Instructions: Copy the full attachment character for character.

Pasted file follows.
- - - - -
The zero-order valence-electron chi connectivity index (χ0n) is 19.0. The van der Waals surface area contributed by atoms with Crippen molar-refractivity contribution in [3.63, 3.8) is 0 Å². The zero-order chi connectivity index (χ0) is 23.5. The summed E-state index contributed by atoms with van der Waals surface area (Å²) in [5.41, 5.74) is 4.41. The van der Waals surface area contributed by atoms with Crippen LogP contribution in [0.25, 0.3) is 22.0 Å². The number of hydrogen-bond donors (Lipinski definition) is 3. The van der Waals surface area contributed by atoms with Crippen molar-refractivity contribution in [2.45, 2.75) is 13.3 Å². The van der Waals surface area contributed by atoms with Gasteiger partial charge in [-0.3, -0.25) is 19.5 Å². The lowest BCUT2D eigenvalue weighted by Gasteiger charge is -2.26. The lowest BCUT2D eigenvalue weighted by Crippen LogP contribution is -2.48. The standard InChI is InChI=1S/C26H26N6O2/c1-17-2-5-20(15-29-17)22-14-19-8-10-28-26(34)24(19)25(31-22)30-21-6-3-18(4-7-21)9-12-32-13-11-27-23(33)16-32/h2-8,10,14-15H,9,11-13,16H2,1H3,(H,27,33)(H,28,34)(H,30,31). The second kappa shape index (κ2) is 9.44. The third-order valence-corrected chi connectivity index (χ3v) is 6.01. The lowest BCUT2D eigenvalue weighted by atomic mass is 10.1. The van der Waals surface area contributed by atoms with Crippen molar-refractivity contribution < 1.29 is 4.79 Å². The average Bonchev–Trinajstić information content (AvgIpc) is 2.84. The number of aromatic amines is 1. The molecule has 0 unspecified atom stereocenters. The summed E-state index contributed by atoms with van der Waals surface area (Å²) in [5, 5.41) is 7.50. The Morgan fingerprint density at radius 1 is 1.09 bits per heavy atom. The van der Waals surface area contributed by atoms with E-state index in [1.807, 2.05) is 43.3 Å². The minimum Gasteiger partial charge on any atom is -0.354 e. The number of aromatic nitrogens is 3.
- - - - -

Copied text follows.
The zero-order valence-electron chi connectivity index (χ0n) is 19.0. The van der Waals surface area contributed by atoms with Crippen molar-refractivity contribution in [3.63, 3.8) is 0 Å². The zero-order chi connectivity index (χ0) is 23.5. The summed E-state index contributed by atoms with van der Waals surface area (Å²) in [5.41, 5.74) is 4.41. The van der Waals surface area contributed by atoms with Crippen LogP contribution in [0.25, 0.3) is 22.0 Å². The number of hydrogen-bond donors (Lipinski definition) is 3. The van der Waals surface area contributed by atoms with Crippen molar-refractivity contribution in [2.45, 2.75) is 13.3 Å². The van der Waals surface area contributed by atoms with Gasteiger partial charge in [-0.3, -0.25) is 19.5 Å². The lowest BCUT2D eigenvalue weighted by Gasteiger charge is -2.26. The lowest BCUT2D eigenvalue weighted by Crippen LogP contribution is -2.48. The standard InChI is InChI=1S/C26H26N6O2/c1-17-2-5-20(15-29-17)22-14-19-8-10-28-26(34)24(19)25(31-22)30-21-6-3-18(4-7-21)9-12-32-13-11-27-23(33)16-32/h2-8,10,14-15H,9,11-13,16H2,1H3,(H,27,33)(H,28,34)(H,30,31). The second kappa shape index (κ2) is 9.44. The third-order valence-corrected chi connectivity index (χ3v) is 6.01. The lowest BCUT2D eigenvalue weighted by atomic mass is 10.1. The van der Waals surface area contributed by atoms with Crippen molar-refractivity contribution < 1.29 is 4.79 Å². The average Bonchev–Trinajstić information content (AvgIpc) is 2.84. The number of aromatic amines is 1. The molecule has 0 unspecified atom stereocenters. The summed E-state index contributed by atoms with van der Waals surface area (Å²) in [5, 5.41) is 7.50. The Morgan fingerprint density at radius 1 is 1.09 bits per heavy atom. The van der Waals surface area contributed by atoms with E-state index in [1.807, 2.05) is 43.3 Å². The minimum Gasteiger partial charge on any atom is -0.354 e. The number of aromatic nitrogens is 3.